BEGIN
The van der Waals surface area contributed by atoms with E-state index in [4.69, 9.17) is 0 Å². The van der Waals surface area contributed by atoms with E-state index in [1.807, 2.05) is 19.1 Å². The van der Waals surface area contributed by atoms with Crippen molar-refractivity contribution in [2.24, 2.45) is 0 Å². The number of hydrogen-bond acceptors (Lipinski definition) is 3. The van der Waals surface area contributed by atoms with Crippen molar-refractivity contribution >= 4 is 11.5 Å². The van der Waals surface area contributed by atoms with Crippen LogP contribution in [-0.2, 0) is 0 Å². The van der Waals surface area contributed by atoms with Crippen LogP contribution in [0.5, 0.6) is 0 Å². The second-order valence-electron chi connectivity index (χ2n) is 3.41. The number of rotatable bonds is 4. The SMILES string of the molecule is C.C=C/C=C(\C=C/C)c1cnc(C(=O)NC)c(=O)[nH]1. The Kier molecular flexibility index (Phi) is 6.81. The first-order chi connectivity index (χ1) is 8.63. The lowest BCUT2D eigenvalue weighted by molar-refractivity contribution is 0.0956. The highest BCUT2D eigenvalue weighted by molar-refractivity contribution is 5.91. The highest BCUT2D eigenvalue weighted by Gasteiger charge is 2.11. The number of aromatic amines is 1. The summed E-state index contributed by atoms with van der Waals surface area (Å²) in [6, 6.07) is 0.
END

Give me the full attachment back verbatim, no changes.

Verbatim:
The van der Waals surface area contributed by atoms with E-state index in [4.69, 9.17) is 0 Å². The van der Waals surface area contributed by atoms with E-state index in [1.807, 2.05) is 19.1 Å². The van der Waals surface area contributed by atoms with Crippen molar-refractivity contribution in [2.24, 2.45) is 0 Å². The number of hydrogen-bond acceptors (Lipinski definition) is 3. The van der Waals surface area contributed by atoms with Crippen molar-refractivity contribution >= 4 is 11.5 Å². The van der Waals surface area contributed by atoms with Crippen LogP contribution in [-0.2, 0) is 0 Å². The van der Waals surface area contributed by atoms with Crippen LogP contribution in [0.5, 0.6) is 0 Å². The second-order valence-electron chi connectivity index (χ2n) is 3.41. The number of rotatable bonds is 4. The SMILES string of the molecule is C.C=C/C=C(\C=C/C)c1cnc(C(=O)NC)c(=O)[nH]1. The Kier molecular flexibility index (Phi) is 6.81. The first-order chi connectivity index (χ1) is 8.63. The lowest BCUT2D eigenvalue weighted by molar-refractivity contribution is 0.0956. The highest BCUT2D eigenvalue weighted by molar-refractivity contribution is 5.91. The highest BCUT2D eigenvalue weighted by Gasteiger charge is 2.11. The number of aromatic amines is 1. The summed E-state index contributed by atoms with van der Waals surface area (Å²) in [6, 6.07) is 0.